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Outrage of the Month: VA Hospitals Concealed Information About Dangerous Health Care Practitioners

Health Letter, November 2017

By Michael Carome, M.D.


If you’re not outraged,
you’re not paying attention!

Read what Public Citizen has to say about the biggest blunders and outrageous offenses in the world of public health, published monthly in Health Letter.

Image: Bill Perry/Shutterstock.com

When a hospital concludes that one of its health care practitioners poses a danger to patients and therefore should no longer be allowed to deliver medical care, it has an ethical obligation to share that information with appropriate authorities and other hospitals and medical facilities where that practitioner may seek employment in the future.

But the U.S. Department of Veterans Affairs (VA) — the largest employer of health care professionals in the U.S. — apparently considers itself exempt from this obligation. According to a damning expose published last month by USA Today, the VA “has for years concealed mistakes and misdeeds by [hospital] staff members entrusted with the care of veterans,” thus allowing hospitals and clinics outside the VA system to unwittingly hire dangerous health care practitioners.

For example, the USA Today investigation found cases where VA hospitals did not report to the National Practitioner Data Bank (NPDB) disciplinary actions taken against health care practitioners. The NPDB, which began operating in 1990, helps to ensure patient safety by providing a comprehensive clearinghouse of information concerning the malpractice payment and disciplinary history of physicians, dentists and other health care practitioners. State licensing boards and hospitals routinely query the NPDB to screen health care practitioners who are seeking licensure or employment.

Under federal law, hospitals must report to the NPDB any adverse action against a physician or dentist — such as a suspension or revocation of clinical privileges — that lasts more than 30 days. Reporting such disciplinary action against other health care practitioners, including nurses, podiatrists and psychologists, is optional under the law, but many institutions submit such reports. By not reporting disciplinary actions taken against health care practitioners who deliver negligent or substandard care, the VA makes it easier for them to get jobs caring for patients elsewhere.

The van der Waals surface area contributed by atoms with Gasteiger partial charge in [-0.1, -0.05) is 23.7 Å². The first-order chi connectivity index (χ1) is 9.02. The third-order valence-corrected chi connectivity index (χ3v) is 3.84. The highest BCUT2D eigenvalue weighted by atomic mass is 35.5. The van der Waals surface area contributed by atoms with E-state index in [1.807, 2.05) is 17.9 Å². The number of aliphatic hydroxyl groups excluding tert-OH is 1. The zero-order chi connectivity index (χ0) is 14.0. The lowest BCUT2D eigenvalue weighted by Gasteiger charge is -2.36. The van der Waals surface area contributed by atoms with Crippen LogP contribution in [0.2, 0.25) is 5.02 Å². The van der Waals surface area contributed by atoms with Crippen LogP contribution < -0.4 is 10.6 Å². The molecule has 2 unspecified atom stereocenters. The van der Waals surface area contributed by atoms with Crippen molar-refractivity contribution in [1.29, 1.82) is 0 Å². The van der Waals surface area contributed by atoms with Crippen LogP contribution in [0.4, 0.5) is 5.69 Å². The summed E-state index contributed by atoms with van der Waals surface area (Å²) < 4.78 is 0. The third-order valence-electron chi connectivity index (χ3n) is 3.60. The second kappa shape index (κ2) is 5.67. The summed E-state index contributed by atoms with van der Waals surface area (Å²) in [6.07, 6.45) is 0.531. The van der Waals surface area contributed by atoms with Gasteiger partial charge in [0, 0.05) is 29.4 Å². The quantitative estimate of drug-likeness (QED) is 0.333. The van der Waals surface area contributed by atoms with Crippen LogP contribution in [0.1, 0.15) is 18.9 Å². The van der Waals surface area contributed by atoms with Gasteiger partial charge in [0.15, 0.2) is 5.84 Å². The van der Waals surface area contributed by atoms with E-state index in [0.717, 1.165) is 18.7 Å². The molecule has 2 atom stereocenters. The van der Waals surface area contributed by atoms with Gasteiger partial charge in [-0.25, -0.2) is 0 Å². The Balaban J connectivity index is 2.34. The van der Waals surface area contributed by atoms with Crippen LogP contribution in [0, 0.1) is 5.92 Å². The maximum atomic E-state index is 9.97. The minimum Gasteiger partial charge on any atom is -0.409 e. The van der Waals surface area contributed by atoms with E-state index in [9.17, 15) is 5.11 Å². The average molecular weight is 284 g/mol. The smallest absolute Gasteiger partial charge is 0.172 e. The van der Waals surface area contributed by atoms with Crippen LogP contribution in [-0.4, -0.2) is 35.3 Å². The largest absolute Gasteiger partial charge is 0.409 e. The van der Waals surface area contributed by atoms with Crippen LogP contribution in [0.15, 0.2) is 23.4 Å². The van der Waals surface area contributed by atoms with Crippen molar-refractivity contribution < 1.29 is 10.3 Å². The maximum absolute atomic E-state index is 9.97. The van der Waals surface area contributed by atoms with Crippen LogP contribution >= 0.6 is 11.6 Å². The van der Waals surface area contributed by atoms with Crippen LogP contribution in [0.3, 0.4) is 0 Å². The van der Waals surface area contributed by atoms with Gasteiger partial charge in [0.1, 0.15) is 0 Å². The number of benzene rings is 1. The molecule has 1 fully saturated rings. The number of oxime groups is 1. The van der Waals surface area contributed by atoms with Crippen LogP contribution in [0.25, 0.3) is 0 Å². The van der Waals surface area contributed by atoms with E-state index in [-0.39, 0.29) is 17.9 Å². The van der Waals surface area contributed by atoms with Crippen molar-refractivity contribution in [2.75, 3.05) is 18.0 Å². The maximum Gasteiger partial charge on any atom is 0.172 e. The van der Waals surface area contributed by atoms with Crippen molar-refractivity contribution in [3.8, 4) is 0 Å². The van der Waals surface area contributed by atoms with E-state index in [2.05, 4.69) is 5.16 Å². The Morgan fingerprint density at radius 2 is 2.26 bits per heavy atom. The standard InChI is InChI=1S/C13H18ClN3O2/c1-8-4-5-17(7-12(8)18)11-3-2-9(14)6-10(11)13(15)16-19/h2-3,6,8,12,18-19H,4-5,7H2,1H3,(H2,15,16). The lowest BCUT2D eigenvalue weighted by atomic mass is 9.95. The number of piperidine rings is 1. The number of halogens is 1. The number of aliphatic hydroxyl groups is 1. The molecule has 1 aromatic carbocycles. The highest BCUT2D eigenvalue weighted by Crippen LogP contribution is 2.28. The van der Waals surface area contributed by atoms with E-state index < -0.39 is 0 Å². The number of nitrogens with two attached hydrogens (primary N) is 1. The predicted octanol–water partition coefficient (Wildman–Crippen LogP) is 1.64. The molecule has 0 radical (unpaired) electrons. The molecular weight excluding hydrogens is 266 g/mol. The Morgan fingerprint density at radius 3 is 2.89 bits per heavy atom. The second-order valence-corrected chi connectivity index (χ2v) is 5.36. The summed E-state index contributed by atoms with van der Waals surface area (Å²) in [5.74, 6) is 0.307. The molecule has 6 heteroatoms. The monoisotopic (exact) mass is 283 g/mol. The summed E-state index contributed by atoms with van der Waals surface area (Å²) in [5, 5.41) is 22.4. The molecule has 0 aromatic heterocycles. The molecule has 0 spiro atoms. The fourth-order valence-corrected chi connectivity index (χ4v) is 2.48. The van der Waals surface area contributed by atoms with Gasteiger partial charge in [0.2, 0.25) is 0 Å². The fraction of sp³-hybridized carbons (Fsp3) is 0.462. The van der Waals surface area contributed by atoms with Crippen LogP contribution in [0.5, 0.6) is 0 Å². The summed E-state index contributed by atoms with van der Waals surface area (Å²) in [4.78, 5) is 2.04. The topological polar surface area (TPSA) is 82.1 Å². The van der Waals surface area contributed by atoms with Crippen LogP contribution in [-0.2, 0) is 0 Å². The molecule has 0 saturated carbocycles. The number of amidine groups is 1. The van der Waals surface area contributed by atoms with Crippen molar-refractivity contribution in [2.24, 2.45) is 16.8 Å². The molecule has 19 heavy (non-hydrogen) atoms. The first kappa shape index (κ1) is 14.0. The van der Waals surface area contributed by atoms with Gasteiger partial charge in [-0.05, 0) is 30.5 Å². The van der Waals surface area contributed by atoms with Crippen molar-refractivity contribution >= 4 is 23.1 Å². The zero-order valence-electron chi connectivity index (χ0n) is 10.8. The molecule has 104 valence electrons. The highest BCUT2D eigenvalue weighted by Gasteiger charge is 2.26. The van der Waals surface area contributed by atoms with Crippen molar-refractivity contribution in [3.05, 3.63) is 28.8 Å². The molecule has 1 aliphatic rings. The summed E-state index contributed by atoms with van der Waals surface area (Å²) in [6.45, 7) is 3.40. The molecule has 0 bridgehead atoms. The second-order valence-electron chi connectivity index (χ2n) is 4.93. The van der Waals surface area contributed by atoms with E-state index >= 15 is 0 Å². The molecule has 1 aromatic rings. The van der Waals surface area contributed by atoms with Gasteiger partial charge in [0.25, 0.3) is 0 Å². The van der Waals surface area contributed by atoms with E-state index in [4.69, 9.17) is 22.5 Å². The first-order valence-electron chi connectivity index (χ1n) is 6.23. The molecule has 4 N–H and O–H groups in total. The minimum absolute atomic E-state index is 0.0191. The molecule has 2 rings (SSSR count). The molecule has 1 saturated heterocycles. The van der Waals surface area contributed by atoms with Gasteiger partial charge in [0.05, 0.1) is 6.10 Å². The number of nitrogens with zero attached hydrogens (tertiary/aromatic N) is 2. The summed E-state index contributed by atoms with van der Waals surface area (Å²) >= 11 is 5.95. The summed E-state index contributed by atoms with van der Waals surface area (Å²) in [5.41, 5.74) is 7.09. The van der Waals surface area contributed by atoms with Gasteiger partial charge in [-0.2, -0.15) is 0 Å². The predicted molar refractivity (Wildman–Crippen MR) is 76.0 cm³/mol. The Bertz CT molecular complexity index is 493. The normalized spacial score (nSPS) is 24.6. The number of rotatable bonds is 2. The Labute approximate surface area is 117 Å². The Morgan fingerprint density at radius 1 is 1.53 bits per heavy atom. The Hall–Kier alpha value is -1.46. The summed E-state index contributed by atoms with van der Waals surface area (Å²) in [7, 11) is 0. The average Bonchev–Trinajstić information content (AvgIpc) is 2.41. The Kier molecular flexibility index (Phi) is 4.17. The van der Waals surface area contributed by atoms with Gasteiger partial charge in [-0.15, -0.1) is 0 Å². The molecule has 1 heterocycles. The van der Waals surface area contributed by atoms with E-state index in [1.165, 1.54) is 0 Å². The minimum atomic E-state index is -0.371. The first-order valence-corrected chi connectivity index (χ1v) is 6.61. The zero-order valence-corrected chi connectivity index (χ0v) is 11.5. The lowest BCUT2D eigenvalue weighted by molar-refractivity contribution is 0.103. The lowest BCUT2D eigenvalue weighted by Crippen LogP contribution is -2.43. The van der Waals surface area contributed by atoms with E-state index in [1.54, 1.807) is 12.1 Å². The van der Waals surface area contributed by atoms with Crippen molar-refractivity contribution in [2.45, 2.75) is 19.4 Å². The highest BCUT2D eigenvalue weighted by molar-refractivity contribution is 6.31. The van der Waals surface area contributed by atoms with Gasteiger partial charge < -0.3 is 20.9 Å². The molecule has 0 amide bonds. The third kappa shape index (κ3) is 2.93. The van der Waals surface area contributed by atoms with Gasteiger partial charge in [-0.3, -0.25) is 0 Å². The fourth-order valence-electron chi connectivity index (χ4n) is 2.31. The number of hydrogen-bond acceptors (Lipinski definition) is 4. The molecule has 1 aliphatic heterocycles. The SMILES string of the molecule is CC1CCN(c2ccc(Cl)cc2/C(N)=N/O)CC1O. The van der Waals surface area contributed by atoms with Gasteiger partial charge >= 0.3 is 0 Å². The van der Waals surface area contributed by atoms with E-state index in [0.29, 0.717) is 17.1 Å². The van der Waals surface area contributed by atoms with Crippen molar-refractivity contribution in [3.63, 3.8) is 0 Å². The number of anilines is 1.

Even more troubling, USA Today identified numerous cases where VA hospitals signed secret settlement agreements with doctors, nurses and other health care practitioners who had been forced out of the VA that contained “promises to conceal serious mistakes” — including dangerous medical errors. In more than 120 cases involving secret settlement agreements from 2014 and 2015, the VA initially had found that the practitioners’ mistakes and misdeeds were so serious that they should be fired, but in nearly three-quarters of those settlements, the VA agreed to remove negative information from personnel files or give neutral or positive references to prospective employers of the practitioners.

In one particularly chilling case that was documented by USA Today, a podiatrist practicing at the Togus VA Medical Center in Augusta, Maine was found to have botched surgeries in 88 veterans. The podiatrist operated on patients who didn’t need surgery, drilled the wrong screw into the bone of one patient and severed a critical tendon in another. One patient left with debilitating pain following two failed ankle surgeries by the podiatrist chose to have her lower leg amputated. In a deposition for a federal lawsuit, a former chief of surgery at the Togus VA Medical Center stated that “We found that [the podiatrist] was a dangerous surgeon.” USA Today reported, however, that VA officials allowed the podiatrist to quietly resign and for years did not disclose his medical errors to patients whom he had injured or to state regulators who licensed him. That podiatrist now clinically practices in New York City.

By concealing the medical mistakes and misdeeds of dangerous health care practitioners, VA officials are complicit in the harms that these practitioners cause when they move on and resume clinical practice at other hospitals and clinics. To protect patients around the country, the VA must immediately abandon its entrenched policy of concealment and implement a policy of robust transparency whenever it decides a health care practitioner is too dangerous to practice within the VA health care system.